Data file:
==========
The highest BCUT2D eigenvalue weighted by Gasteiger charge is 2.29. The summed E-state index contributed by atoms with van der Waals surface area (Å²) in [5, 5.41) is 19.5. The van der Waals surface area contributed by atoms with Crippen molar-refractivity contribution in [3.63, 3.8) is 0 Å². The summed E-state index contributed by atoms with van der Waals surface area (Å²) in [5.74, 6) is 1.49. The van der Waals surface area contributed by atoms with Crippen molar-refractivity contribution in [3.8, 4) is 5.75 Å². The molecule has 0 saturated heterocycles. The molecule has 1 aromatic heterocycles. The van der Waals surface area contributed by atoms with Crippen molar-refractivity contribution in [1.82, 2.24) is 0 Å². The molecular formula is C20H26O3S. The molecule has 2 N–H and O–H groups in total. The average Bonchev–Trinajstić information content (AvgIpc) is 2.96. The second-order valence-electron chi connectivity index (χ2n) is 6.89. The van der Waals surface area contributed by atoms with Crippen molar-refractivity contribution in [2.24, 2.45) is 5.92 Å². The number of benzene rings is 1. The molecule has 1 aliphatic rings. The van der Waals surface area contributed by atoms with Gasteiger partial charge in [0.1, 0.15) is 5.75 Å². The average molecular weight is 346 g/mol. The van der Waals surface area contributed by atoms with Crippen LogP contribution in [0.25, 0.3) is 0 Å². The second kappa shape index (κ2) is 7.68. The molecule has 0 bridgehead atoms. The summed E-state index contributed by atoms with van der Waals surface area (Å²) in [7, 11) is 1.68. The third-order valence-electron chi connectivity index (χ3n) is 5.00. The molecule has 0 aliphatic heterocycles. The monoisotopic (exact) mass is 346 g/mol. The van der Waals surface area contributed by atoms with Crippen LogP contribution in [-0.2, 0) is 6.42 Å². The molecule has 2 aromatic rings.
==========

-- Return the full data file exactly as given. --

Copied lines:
The highest BCUT2D eigenvalue weighted by Gasteiger charge is 2.29. The summed E-state index contributed by atoms with van der Waals surface area (Å²) in [5, 5.41) is 19.5. The van der Waals surface area contributed by atoms with Crippen molar-refractivity contribution in [3.63, 3.8) is 0 Å². The summed E-state index contributed by atoms with van der Waals surface area (Å²) in [5.74, 6) is 1.49. The van der Waals surface area contributed by atoms with Crippen molar-refractivity contribution in [3.8, 4) is 5.75 Å². The molecule has 0 saturated heterocycles. The molecule has 1 aromatic heterocycles. The van der Waals surface area contributed by atoms with Crippen molar-refractivity contribution in [1.82, 2.24) is 0 Å². The molecular formula is C20H26O3S. The molecule has 2 N–H and O–H groups in total. The average Bonchev–Trinajstić information content (AvgIpc) is 2.96. The second-order valence-electron chi connectivity index (χ2n) is 6.89. The van der Waals surface area contributed by atoms with Crippen molar-refractivity contribution in [2.24, 2.45) is 5.92 Å². The number of benzene rings is 1. The molecule has 1 aliphatic rings. The van der Waals surface area contributed by atoms with Gasteiger partial charge in [0.1, 0.15) is 5.75 Å². The average molecular weight is 346 g/mol. The van der Waals surface area contributed by atoms with Crippen LogP contribution in [0.25, 0.3) is 0 Å². The second kappa shape index (κ2) is 7.68. The molecule has 0 bridgehead atoms. The summed E-state index contributed by atoms with van der Waals surface area (Å²) in [7, 11) is 1.68. The third-order valence-electron chi connectivity index (χ3n) is 5.00. The molecule has 0 aliphatic heterocycles. The monoisotopic (exact) mass is 346 g/mol. The van der Waals surface area contributed by atoms with Crippen LogP contribution in [-0.2, 0) is 6.42 Å². The molecule has 2 aromatic rings.